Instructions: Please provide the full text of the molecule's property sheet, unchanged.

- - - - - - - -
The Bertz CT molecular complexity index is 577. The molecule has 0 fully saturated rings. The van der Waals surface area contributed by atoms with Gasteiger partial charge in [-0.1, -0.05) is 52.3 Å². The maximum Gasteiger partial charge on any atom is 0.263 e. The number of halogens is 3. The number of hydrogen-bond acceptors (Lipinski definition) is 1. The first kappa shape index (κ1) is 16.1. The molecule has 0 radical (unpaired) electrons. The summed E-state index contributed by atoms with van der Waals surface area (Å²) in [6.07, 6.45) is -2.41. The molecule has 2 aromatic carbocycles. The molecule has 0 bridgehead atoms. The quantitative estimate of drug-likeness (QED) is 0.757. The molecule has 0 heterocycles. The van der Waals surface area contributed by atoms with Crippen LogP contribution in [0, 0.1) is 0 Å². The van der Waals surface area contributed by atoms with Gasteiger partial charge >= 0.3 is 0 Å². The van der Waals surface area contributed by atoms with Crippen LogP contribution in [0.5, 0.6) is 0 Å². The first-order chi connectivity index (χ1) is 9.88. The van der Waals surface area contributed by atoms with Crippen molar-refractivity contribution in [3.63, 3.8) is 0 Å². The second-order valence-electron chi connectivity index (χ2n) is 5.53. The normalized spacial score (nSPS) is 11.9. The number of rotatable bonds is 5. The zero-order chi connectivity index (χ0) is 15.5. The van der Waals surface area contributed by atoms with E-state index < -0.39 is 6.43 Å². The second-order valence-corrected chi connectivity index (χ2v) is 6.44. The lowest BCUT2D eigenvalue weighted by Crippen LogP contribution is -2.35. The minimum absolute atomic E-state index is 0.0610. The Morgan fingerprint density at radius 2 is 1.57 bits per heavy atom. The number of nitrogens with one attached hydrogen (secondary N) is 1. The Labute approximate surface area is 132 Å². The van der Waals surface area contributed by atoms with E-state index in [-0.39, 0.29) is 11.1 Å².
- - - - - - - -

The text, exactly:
The Bertz CT molecular complexity index is 577. The molecule has 0 fully saturated rings. The van der Waals surface area contributed by atoms with Gasteiger partial charge in [-0.1, -0.05) is 52.3 Å². The maximum Gasteiger partial charge on any atom is 0.263 e. The number of halogens is 3. The number of hydrogen-bond acceptors (Lipinski definition) is 1. The first kappa shape index (κ1) is 16.1. The molecule has 0 radical (unpaired) electrons. The summed E-state index contributed by atoms with van der Waals surface area (Å²) in [6.07, 6.45) is -2.41. The molecule has 2 aromatic carbocycles. The molecule has 0 bridgehead atoms. The quantitative estimate of drug-likeness (QED) is 0.757. The molecule has 0 heterocycles. The van der Waals surface area contributed by atoms with Crippen LogP contribution in [0, 0.1) is 0 Å². The van der Waals surface area contributed by atoms with Gasteiger partial charge >= 0.3 is 0 Å². The van der Waals surface area contributed by atoms with Crippen LogP contribution in [0.5, 0.6) is 0 Å². The first-order chi connectivity index (χ1) is 9.88. The van der Waals surface area contributed by atoms with Crippen molar-refractivity contribution in [3.63, 3.8) is 0 Å². The second-order valence-electron chi connectivity index (χ2n) is 5.53. The normalized spacial score (nSPS) is 11.9. The number of rotatable bonds is 5. The zero-order chi connectivity index (χ0) is 15.5. The van der Waals surface area contributed by atoms with E-state index < -0.39 is 6.43 Å². The second-order valence-corrected chi connectivity index (χ2v) is 6.44. The lowest BCUT2D eigenvalue weighted by Crippen LogP contribution is -2.35. The minimum absolute atomic E-state index is 0.0610. The Morgan fingerprint density at radius 2 is 1.57 bits per heavy atom. The number of nitrogens with one attached hydrogen (secondary N) is 1. The Labute approximate surface area is 132 Å². The van der Waals surface area contributed by atoms with E-state index in [-0.39, 0.29) is 11.1 Å².